Myotonia congenita is a disease of the muscles characterized by slowness of relaxation after voluntary contraction. It is manifested clinically by tonic cramps and muscular hypertrophy. The hereditary nature and the detailed clinical picture of the disorder were first clearly elucidated, in 1876, by Thomsen, in whose family the disease had existed for five generations. Myotonia had previously been described as a symptom by Bell and Benedict, but the first authentic account of the disease was published by Leyden in 1874.1 Thomsen's2 report of 23 cases (including his own) in his own family stimulated a great deal of interest. At the suggestion of Bartels, a clinician in Kiel to whom Thomsen had submitted his manuscript, the title of his report was changed from "Ataxia Muscularis" to "Tonic Cramps in the Voluntary Muscles in Consequence of an Inherited Psychical Disposition." This title was selected because, in Bartel's opinion, the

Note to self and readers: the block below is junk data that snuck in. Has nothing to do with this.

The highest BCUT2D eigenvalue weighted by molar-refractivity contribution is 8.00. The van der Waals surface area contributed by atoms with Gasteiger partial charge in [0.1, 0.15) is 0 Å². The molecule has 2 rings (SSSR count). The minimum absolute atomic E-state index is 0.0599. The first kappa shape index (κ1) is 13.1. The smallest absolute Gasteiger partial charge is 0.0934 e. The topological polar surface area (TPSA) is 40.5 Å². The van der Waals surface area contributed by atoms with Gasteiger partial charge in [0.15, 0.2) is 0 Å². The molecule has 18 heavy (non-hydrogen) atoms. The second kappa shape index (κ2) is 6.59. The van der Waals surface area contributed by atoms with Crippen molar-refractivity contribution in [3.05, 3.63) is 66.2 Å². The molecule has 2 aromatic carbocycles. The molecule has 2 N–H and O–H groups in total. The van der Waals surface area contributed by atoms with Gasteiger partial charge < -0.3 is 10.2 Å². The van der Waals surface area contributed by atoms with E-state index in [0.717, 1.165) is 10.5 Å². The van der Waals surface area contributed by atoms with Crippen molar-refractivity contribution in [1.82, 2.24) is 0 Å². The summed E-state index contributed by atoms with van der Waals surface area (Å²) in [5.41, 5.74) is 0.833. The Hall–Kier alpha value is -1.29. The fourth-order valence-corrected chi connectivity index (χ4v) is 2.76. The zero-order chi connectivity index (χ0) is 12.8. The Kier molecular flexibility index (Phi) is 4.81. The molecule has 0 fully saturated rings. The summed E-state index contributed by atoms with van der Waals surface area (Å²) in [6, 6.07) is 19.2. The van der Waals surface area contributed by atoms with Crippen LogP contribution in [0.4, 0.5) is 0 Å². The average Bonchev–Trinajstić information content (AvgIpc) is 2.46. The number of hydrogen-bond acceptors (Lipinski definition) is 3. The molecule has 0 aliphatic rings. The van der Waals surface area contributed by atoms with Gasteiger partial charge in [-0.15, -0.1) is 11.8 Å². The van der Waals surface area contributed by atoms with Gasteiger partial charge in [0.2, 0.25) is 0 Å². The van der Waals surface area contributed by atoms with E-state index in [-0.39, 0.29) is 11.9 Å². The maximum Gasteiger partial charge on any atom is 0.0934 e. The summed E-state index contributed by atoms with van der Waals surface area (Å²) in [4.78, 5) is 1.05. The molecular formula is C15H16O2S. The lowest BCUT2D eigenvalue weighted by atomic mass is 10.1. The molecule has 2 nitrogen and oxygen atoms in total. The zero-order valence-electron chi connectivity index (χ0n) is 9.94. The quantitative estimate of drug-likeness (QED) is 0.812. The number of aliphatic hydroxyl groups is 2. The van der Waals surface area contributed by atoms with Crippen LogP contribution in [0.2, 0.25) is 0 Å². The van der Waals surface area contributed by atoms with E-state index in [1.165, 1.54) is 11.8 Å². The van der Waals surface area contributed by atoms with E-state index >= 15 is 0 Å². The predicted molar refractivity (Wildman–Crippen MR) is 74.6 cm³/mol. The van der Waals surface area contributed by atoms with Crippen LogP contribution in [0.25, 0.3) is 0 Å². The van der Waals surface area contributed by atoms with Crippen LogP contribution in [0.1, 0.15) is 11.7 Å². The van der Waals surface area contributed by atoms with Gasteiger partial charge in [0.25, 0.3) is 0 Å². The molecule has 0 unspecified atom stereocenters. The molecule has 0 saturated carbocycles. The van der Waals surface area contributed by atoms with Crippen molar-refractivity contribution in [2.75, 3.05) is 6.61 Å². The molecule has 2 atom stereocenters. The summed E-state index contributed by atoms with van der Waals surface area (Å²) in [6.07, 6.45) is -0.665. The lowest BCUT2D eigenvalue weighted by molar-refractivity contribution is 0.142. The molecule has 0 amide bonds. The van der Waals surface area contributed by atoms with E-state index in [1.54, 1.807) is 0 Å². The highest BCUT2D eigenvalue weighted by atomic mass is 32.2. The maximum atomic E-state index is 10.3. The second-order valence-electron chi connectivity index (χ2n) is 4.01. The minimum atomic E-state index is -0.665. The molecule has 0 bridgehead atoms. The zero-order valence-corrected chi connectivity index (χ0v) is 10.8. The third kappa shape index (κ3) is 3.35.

PONCHER HG, WOODWARD H. PATHOGENESIS AND TREATMENT OF MYOTONIA CONGENITA. Am J Dis Child. 1936;52(5):1065–1087. doi:10.1001/archpedi.1936.04140050021003
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